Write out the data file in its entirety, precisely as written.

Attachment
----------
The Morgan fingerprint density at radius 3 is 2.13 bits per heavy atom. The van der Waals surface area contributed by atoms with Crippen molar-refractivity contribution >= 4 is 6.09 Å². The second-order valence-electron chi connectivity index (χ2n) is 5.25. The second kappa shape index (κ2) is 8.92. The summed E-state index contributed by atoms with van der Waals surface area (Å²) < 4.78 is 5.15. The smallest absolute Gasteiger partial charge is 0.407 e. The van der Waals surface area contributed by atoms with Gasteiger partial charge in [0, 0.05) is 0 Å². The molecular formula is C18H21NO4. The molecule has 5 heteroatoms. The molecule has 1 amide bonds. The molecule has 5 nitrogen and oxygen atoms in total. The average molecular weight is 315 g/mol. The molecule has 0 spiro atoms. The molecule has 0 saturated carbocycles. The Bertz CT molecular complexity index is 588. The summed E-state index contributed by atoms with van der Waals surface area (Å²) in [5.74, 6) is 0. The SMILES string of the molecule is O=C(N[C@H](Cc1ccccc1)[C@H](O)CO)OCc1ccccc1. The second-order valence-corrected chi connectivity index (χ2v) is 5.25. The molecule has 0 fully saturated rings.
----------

The Morgan fingerprint density at radius 3 is 2.13 bits per heavy atom. The van der Waals surface area contributed by atoms with Crippen molar-refractivity contribution >= 4 is 6.09 Å². The second-order valence-electron chi connectivity index (χ2n) is 5.25. The second kappa shape index (κ2) is 8.92. The summed E-state index contributed by atoms with van der Waals surface area (Å²) < 4.78 is 5.15. The smallest absolute Gasteiger partial charge is 0.407 e. The van der Waals surface area contributed by atoms with Gasteiger partial charge in [0, 0.05) is 0 Å². The molecular formula is C18H21NO4. The molecule has 5 heteroatoms. The molecule has 1 amide bonds. The molecule has 5 nitrogen and oxygen atoms in total. The average molecular weight is 315 g/mol. The molecule has 0 spiro atoms. The molecule has 0 saturated carbocycles. The Bertz CT molecular complexity index is 588. The summed E-state index contributed by atoms with van der Waals surface area (Å²) in [5.74, 6) is 0. The SMILES string of the molecule is O=C(N[C@H](Cc1ccccc1)[C@H](O)CO)OCc1ccccc1. The second-order valence-corrected chi connectivity index (χ2v) is 5.25. The molecule has 0 fully saturated rings.